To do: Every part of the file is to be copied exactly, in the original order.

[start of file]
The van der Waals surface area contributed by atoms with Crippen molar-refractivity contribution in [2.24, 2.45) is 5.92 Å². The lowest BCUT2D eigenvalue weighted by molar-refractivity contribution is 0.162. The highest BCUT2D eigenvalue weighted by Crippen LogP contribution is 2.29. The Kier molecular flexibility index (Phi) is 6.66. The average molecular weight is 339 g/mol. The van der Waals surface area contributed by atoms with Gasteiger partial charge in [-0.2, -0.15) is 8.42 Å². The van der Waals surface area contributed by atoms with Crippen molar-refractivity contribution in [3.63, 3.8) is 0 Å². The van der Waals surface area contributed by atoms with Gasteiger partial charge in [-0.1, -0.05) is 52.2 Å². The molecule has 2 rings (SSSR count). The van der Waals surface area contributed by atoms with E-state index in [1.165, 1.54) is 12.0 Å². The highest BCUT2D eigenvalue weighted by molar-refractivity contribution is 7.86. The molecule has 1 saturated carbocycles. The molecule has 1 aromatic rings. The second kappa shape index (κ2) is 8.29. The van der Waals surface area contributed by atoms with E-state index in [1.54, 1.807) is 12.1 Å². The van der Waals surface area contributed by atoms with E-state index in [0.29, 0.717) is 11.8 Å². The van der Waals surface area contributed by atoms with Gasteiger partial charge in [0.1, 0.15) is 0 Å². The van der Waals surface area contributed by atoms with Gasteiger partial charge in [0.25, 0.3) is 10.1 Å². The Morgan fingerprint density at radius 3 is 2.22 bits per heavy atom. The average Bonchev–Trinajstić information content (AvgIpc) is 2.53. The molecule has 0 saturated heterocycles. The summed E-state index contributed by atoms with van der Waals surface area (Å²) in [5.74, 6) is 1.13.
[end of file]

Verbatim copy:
The van der Waals surface area contributed by atoms with Crippen molar-refractivity contribution in [2.24, 2.45) is 5.92 Å². The lowest BCUT2D eigenvalue weighted by molar-refractivity contribution is 0.162. The highest BCUT2D eigenvalue weighted by Crippen LogP contribution is 2.29. The Kier molecular flexibility index (Phi) is 6.66. The average molecular weight is 339 g/mol. The van der Waals surface area contributed by atoms with Gasteiger partial charge in [-0.2, -0.15) is 8.42 Å². The van der Waals surface area contributed by atoms with Crippen molar-refractivity contribution in [3.63, 3.8) is 0 Å². The van der Waals surface area contributed by atoms with Gasteiger partial charge in [-0.1, -0.05) is 52.2 Å². The molecule has 2 rings (SSSR count). The van der Waals surface area contributed by atoms with E-state index in [1.165, 1.54) is 12.0 Å². The highest BCUT2D eigenvalue weighted by molar-refractivity contribution is 7.86. The molecule has 1 saturated carbocycles. The molecule has 1 aromatic rings. The second kappa shape index (κ2) is 8.29. The van der Waals surface area contributed by atoms with E-state index in [1.54, 1.807) is 12.1 Å². The van der Waals surface area contributed by atoms with E-state index in [0.29, 0.717) is 11.8 Å². The van der Waals surface area contributed by atoms with Gasteiger partial charge in [0.1, 0.15) is 0 Å². The van der Waals surface area contributed by atoms with Gasteiger partial charge in [0.25, 0.3) is 10.1 Å². The Morgan fingerprint density at radius 3 is 2.22 bits per heavy atom. The average Bonchev–Trinajstić information content (AvgIpc) is 2.53. The molecule has 0 saturated heterocycles. The summed E-state index contributed by atoms with van der Waals surface area (Å²) in [5.74, 6) is 1.13.